Consolidating the current knowledge on urban agriculture in productive urban food systems: Learnings, gaps and outlook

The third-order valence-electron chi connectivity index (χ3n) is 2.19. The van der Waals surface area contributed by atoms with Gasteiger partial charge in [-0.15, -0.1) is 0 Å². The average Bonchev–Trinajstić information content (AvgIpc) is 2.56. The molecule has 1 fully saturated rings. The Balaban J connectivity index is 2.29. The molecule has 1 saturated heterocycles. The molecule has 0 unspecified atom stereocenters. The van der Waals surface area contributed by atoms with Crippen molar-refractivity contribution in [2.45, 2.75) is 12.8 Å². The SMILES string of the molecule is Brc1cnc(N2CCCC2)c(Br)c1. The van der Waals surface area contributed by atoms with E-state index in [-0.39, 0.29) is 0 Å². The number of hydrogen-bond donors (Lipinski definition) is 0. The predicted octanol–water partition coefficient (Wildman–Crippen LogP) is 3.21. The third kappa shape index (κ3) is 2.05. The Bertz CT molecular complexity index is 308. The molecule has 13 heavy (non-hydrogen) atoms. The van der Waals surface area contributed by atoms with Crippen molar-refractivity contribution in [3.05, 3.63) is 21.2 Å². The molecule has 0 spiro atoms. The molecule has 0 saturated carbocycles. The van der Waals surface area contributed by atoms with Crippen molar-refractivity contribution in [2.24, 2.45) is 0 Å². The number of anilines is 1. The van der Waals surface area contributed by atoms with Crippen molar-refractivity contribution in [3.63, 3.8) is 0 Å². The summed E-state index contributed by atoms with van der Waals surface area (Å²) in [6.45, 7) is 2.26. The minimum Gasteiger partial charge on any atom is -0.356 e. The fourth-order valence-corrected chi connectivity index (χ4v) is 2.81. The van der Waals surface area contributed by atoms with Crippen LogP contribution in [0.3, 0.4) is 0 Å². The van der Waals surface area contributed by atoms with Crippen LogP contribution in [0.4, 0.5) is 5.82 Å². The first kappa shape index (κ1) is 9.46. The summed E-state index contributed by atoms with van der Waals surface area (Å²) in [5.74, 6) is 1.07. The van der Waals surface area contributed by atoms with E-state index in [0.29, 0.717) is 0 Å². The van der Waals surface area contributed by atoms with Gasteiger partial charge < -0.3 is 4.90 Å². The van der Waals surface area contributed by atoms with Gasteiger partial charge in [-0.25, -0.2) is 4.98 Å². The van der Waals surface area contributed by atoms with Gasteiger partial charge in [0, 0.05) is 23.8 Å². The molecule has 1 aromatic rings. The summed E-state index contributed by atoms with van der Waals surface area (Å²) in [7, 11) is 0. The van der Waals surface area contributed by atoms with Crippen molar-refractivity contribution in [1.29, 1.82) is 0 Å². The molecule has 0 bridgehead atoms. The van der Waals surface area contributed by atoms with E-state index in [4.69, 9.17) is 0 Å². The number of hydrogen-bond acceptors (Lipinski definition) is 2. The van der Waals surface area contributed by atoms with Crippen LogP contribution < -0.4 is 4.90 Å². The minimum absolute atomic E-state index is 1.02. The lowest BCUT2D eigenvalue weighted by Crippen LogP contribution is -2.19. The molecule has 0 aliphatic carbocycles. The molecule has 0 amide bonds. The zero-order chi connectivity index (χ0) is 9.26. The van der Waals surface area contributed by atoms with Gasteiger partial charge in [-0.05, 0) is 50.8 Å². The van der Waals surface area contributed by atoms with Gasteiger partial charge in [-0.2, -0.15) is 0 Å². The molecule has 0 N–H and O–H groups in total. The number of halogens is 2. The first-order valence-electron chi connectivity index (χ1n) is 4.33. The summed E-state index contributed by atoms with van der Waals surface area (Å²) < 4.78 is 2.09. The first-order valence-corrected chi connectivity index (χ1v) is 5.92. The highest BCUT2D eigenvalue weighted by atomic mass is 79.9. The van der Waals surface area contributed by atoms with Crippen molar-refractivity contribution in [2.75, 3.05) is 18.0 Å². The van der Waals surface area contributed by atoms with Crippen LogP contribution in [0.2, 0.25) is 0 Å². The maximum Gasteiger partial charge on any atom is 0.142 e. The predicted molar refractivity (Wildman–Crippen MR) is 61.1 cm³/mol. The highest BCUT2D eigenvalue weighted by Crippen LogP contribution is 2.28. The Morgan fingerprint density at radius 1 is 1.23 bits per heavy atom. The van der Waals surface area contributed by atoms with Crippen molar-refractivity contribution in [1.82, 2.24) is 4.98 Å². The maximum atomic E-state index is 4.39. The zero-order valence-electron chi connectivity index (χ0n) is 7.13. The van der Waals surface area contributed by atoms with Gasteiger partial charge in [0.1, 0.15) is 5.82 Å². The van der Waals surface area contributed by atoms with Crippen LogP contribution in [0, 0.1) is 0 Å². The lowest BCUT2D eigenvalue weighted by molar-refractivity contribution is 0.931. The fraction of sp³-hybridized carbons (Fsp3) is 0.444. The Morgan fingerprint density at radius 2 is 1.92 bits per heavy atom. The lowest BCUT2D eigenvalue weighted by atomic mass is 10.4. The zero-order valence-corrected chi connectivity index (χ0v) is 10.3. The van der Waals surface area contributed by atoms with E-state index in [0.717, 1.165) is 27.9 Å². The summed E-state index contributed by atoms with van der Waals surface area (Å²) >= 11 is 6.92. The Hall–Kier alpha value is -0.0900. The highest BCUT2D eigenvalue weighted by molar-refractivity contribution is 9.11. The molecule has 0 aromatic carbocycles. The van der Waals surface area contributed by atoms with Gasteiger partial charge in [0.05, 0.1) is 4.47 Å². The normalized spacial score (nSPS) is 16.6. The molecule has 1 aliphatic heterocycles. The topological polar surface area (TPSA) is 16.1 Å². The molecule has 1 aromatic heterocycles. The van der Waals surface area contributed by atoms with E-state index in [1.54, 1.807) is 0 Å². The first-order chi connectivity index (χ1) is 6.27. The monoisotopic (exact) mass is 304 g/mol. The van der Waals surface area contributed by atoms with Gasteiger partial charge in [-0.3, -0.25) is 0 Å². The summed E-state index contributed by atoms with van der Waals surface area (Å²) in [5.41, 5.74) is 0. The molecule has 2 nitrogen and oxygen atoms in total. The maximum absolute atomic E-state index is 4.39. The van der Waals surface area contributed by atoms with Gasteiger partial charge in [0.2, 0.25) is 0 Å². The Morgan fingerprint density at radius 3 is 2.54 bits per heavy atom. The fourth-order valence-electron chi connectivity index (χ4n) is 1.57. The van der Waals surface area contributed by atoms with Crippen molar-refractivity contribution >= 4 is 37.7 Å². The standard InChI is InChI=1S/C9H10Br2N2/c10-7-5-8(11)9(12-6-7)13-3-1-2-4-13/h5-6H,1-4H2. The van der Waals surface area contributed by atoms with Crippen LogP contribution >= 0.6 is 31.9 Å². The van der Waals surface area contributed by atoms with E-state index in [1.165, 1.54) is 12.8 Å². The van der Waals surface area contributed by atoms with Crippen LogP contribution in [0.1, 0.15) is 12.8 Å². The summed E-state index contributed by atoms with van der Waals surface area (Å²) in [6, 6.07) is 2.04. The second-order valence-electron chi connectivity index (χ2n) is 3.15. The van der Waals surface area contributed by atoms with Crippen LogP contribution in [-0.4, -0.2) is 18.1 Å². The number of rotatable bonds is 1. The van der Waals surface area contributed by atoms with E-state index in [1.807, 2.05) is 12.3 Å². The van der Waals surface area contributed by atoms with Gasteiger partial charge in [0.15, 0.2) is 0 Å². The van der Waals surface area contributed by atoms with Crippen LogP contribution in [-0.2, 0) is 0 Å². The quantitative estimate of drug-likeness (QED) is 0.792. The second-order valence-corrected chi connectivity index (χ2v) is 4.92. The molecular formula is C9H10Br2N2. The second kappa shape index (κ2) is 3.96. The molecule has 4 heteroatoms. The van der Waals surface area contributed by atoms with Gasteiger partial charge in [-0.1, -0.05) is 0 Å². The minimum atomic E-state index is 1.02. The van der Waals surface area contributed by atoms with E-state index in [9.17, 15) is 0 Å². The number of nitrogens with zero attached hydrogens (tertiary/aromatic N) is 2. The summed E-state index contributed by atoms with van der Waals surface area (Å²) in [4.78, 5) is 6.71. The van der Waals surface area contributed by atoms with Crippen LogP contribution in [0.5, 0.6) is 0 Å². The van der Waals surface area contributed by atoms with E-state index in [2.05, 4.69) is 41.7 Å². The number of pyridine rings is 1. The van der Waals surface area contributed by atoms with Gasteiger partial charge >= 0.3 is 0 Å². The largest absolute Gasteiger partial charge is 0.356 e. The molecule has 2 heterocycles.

This review in the Journal of Cleaner Production looks at a breadth of novel insights that are indicative for sensible future development of urban agriculture, including new possibilities for nutrient circularity, opportunities for increased sustainability and open questions regarding logistics and economics and development pathways. Urban agriculture is of increasing interest for tackling a range of environmental and social issues of the current food systems. However, many questions remain unanswered regarding upscaling, the balancing of its multipurpose nature, and how it should be embedded into the broader urban system. A thorough assessment of the existing self-sufficiency studies is provided to advance the debate on expected productivity, which is highly dependent on the intended outcomes and the choice of practices employed. Addressing resource circularity, decentralized anaerobic digestion and vermicomposting are presented as methods of utilizing organic waste in urban agriculture, in particular food and garden waste. Furthermore, critical aspects of sustainability are synthesized and promising developments, such as the co-location of micro-scale anaerobic digestion and greenhouses, are evaluated and research gaps regarding life cycle analysis and technical understanding identified. The review also identifies three aspects of urban agriculture upscaling that have not been well studied, namely logistics, economic performance and business models, and institutional and civil development. Finally, the realization of the transformative potential of urban agriculture based on industrial ecology and inclusive co-design is discussed.